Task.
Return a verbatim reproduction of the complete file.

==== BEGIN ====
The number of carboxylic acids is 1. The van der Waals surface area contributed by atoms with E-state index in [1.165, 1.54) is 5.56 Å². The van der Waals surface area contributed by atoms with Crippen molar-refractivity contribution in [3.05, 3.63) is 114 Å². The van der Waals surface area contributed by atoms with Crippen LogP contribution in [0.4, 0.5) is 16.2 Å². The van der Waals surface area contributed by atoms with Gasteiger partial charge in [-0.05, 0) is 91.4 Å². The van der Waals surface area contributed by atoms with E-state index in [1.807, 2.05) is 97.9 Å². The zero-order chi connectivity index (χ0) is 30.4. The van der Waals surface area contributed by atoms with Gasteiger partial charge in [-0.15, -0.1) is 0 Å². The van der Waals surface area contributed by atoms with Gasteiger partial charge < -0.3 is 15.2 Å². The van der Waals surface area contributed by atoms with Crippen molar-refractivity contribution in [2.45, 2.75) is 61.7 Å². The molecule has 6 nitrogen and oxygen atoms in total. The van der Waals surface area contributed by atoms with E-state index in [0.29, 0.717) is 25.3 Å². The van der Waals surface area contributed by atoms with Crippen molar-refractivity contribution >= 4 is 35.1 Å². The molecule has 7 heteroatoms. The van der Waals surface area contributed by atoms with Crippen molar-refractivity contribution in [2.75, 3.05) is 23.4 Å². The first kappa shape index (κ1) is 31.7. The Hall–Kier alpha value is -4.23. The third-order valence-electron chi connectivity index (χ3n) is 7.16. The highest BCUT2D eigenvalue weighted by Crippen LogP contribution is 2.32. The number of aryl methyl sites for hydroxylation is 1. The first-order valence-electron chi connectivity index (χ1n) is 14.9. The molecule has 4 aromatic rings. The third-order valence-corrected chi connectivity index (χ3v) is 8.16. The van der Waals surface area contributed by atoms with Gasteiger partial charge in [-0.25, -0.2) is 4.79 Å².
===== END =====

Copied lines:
The number of carboxylic acids is 1. The van der Waals surface area contributed by atoms with E-state index in [1.165, 1.54) is 5.56 Å². The van der Waals surface area contributed by atoms with Crippen molar-refractivity contribution in [3.05, 3.63) is 114 Å². The van der Waals surface area contributed by atoms with Crippen LogP contribution in [0.4, 0.5) is 16.2 Å². The van der Waals surface area contributed by atoms with Gasteiger partial charge in [-0.05, 0) is 91.4 Å². The van der Waals surface area contributed by atoms with E-state index in [1.807, 2.05) is 97.9 Å². The zero-order chi connectivity index (χ0) is 30.4. The van der Waals surface area contributed by atoms with Gasteiger partial charge in [-0.15, -0.1) is 0 Å². The van der Waals surface area contributed by atoms with Gasteiger partial charge < -0.3 is 15.2 Å². The van der Waals surface area contributed by atoms with Crippen molar-refractivity contribution in [2.45, 2.75) is 61.7 Å². The molecule has 6 nitrogen and oxygen atoms in total. The van der Waals surface area contributed by atoms with E-state index in [0.29, 0.717) is 25.3 Å². The van der Waals surface area contributed by atoms with Crippen molar-refractivity contribution >= 4 is 35.1 Å². The molecule has 7 heteroatoms. The van der Waals surface area contributed by atoms with Crippen molar-refractivity contribution in [2.75, 3.05) is 23.4 Å². The first kappa shape index (κ1) is 31.7. The Hall–Kier alpha value is -4.23. The third-order valence-electron chi connectivity index (χ3n) is 7.16. The highest BCUT2D eigenvalue weighted by Crippen LogP contribution is 2.32. The number of aryl methyl sites for hydroxylation is 1. The first-order valence-electron chi connectivity index (χ1n) is 14.9. The molecule has 4 aromatic rings. The third-order valence-corrected chi connectivity index (χ3v) is 8.16. The van der Waals surface area contributed by atoms with Gasteiger partial charge in [-0.25, -0.2) is 4.79 Å².